As cities around the world strive to find more organica European capital is already leading the race sustainability.
TallinnThe capital of Estonia and the northernmost of the Baltic cities, has undergone a number of radical changes to achieve carbon neutrality by 2050.
These strategies have been welcomed by the European Commission, which for 2023 has awarded the title of Europe’s Green Capital in Tallinn. The Estonian capital will succeed the French city of Grenoble, which received this award for 2022.
But as more metropolises strive to reduce their CO2 footprint, what can we learn from Tallinn’s modern approach to sustainability?
Cows, pollinating insects and cyclists
Protecting public land, reducing noise pollution and improving water quality were key elements in the awarding of the title to Tallinn, according to the European Commission.
“Tallinn […] has demonstrated commitment and concrete actions to create healthier and better places for its citizens“said Environment, Maritime and Fisheries Commissioner Virginijus Sinkevičius.
The most important among these initiatives is the city’s commitment to providing comprehensive green areas to its inhabitants. Tallinn’s network of parks represents 19.5% of the total area of the city. To compare, Paris only take into account 9.5%.
ONE recent study suggests that European cities could avoid up to 43,000 premature deaths a year if they provided adequate green spaces for urban residents.
As Tallinn’s population continues to grow – the Estonian capital now has over 445,000 inhabitants, according to the latest figures – a number of key projects are in place to ensure that sustainability remains at the heart of this growth.
40% reduction in emissions by 2030
“Tallinn 2030“is a long-term strategy aimed at creating a”healthy urban environment and promote sustainable use of natural resourcesby 2030. The project is supported by Tallinn’s action plan for landscaping, rainwater strategy and action plan for sustainable energy.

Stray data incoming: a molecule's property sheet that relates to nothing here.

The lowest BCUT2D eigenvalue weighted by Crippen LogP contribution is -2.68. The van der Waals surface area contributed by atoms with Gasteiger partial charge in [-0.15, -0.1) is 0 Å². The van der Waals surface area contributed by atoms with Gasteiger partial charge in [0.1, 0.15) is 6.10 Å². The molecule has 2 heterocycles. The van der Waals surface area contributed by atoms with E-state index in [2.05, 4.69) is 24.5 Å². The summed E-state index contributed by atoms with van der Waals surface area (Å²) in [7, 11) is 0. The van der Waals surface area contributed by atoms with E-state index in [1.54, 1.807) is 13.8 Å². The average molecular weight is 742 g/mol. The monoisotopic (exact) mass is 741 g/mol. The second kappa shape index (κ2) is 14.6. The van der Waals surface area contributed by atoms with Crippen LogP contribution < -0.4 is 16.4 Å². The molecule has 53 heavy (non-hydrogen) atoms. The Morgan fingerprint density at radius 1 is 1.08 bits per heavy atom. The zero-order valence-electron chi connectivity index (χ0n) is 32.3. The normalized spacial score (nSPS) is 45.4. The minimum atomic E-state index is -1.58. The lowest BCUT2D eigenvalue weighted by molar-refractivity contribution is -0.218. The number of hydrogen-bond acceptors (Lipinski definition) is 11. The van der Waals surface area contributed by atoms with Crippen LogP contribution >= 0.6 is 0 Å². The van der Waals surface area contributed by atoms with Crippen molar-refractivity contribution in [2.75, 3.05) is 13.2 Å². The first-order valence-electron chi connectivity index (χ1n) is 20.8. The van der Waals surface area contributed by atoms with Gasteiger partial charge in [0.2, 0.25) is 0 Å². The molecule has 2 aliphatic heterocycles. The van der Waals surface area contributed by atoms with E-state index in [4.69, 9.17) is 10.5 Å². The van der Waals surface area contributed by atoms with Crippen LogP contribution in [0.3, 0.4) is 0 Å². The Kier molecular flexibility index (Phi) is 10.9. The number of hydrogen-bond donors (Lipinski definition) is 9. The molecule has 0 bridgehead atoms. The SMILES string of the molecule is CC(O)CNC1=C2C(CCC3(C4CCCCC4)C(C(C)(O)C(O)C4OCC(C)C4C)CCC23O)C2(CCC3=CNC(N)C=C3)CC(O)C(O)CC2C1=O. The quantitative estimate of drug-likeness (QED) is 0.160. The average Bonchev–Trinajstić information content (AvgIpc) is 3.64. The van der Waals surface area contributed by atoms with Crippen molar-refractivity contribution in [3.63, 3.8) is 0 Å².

These projects draw accusations of “greenwashing” from their opponents, but looking beyond their impressive headlines, a real change can be seen.
On the outskirts of the town you can see a herd of Scottish highland cows grazing in the nature reserve Paljassaare, which helps to increase biodiversity and preserve the area as a habitat for wildlife.
And if green areas of the city, in full expansion, are open to the public, they also have another calling. Parks, gardens and nature reserves will thus remain wild to promote pollination with insects.
“The goal is to expand the possibilities for pollinators and inspire more people to use ‘Pollinator Highway’, a green corridor that runs through six city districts“, Explains Liivi Maekallas, gardener and landscape architect.
This 13-kilometer walk is another example of how Tallinn is urging its citizens to drop their private vehicles in favor of a more sustainable transporter.
The city gained great international attention as it made public transportation accessible available for the residents in 2013 – a key step in the city’s journey towards a reduction of 40% emissions by 2030.
“For us, a green capital means that Tallinn is welcoming, comfortable and clean – a city of the future“, Says Mihhail Kõlvart, Mayor of Tallinn.
“The time is over where the protection of nature and human progress was opposed – we have learned to combine innovation and development with a sustainable economy and green thinking. “
The Baltic capital also aims to increase the number of cyclists on its roads, for that purpose 11% travel will be made by bicycle in 2027.
And according to soft mobility specialist Erik Sarapuu, this does not only mean that more cycle paths must be built: “You need to have a good idea of why people should cycle and have motor deterrents“, he says.
“You have to somehow make room for the cyclists, because if you do not take up space, they will not change their routine and just keep riding“, he adds.
Implement lasting change
The Estonian capital was once home to a number of highly polluting industries, including paper and mining
Today, these industries have been replaced by a boom in entrepreneurship, academia, and major investments in technology development.
And as the city’s green projects expand, the standard of living offered to its residents continues to improve.
According to a study conducted by the apartment rental brand Essential Livingthe people of Tallinn enjoy the best quality of life in the world.
The study took into account the city’s low pollution levels, the low cost of living and modest crime rates.
According to Krista Kampus, Tallinn’s development manager, the extra costs for environmental measures will only make the city more habitable.
“I also believe that it is economically and economically advantageous in the long run to make the city greener and more climate neutral.“, she says.
“In the short term, we need to make investments and spend money, but if the result is a better, greener and more livable city for everyone, then I think the money is worth spending.. “